His Fulness and Our Fulness

A. E. Long, Nutley

Part 1 of 2 of the series Christ the Fulness of God

Category: Study

The full Deity of Christ is clearly and explicitly taught in the New Testament. To Paul, this was an absolute truth, admitting neither diminution nor compromise. It was necessary that he should have taken so definite a stand, for some in his day held and taught that the Lord was but one of a whole series of mediators between God and men and not necessarily the highest or the most important of these. Their false teaching gave Christ a position in a chain of mediation, but not the position as the sole Mediator.

In the Epistle to the Colossians, Paul’s object was to establish the absolute priority of Christ in every sphere, among all things and over all God’s creatures, “that in all things he might have the preeminence”, 1. 18; “which is the head of all principality and power”, 2. 10.

There are also those today who deny that Christ is fully God. This is not surprising, since the truth of Christ’s deity is a revelation to faith, Matt. 16. 16, 17, and “all men have not faith”, 2 Thess. 3. 2. Carnal reason stumbles at truth which faith accepts. Thus while many accept that Christ was a great Teacher, even the greatest, they reject that He is both “Lord and Teacher”, John 13. 13, 14 R.V. marg. Likewise, many agree that Christ was a great Man, perhaps the greatest, but without due acknowledgment of His deity. They allege that He was subject to human limitations, both in knowledge and in the prejudices of His day, and withstand the authenticity of what He said. Some even presume to distinguish between what they suppose He spoke as God and what He said as Man. In short, men assert that His “divinity” was only higher on the same scale as that of man, that while He may have been “of God” and even “from God”, He was not God in His own right.

Since it is true that every effect must have a cause, man reasons backwards from effect to cause. Creation witnesses to God’s “eternal power and Godhead”, Rom. 1. 20; thus God is said to be the “First Cause”, a fact which the theory of evolution denies, affirming that the universe began without adequate cause outside of itself, a system which sparked itself off and keeps itself going without external direction or control. Customarily, the Bible reasons in the forward direction from the cause to effect. It presents us with a picture of God in full control and describes what proceeds from that fact. Hence, the Bible opens with the statement “In the beginning God created the heaven and the earth”, Gen. 1. 1. This is Paul’s approach in Colossians 2. 9-10. In verse 9, there is the clearest possible statement of Christ’s full deity, “in him dwelleth all the fulness of the Godhead bodily” and in verse 10 the effect in the Christian, “And ye are complete in him” (“in him ye are made full”, R.V.). There is reference to the pleroma in both cases. We shall consider these truths more particularly.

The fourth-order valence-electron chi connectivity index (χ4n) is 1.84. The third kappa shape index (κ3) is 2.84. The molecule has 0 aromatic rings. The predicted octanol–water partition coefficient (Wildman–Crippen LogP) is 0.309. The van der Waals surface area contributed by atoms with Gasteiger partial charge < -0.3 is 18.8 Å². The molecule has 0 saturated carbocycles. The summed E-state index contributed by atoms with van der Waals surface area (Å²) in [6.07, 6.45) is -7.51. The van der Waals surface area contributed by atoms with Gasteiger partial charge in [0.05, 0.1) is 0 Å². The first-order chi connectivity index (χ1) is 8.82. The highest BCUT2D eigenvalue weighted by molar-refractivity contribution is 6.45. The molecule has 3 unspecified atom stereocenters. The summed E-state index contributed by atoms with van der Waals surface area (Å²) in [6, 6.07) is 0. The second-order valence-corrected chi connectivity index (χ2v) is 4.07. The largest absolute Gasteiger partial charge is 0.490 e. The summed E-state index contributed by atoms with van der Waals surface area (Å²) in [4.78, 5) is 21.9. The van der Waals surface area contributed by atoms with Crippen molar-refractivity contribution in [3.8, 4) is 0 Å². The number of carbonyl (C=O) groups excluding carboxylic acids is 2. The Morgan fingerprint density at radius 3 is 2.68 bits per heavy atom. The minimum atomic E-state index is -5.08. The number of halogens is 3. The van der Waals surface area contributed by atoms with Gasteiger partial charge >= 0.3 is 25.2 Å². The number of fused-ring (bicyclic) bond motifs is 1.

“In him dwelleth all the fulness of the Godhead bodily”. What God is, in all His being and attributes, Christ equally is, and was, even when a Man on earth, for He was God incarnate. John wrote “the Word was God” and “the Word was made flesh”, John 1. 1, 14. He did not cease to be God when He became Man, nor, as Man, was He only God in any isolated experience or sporadically, but habitually - “in him dwelleth all the fulness of the Godhead bodily”.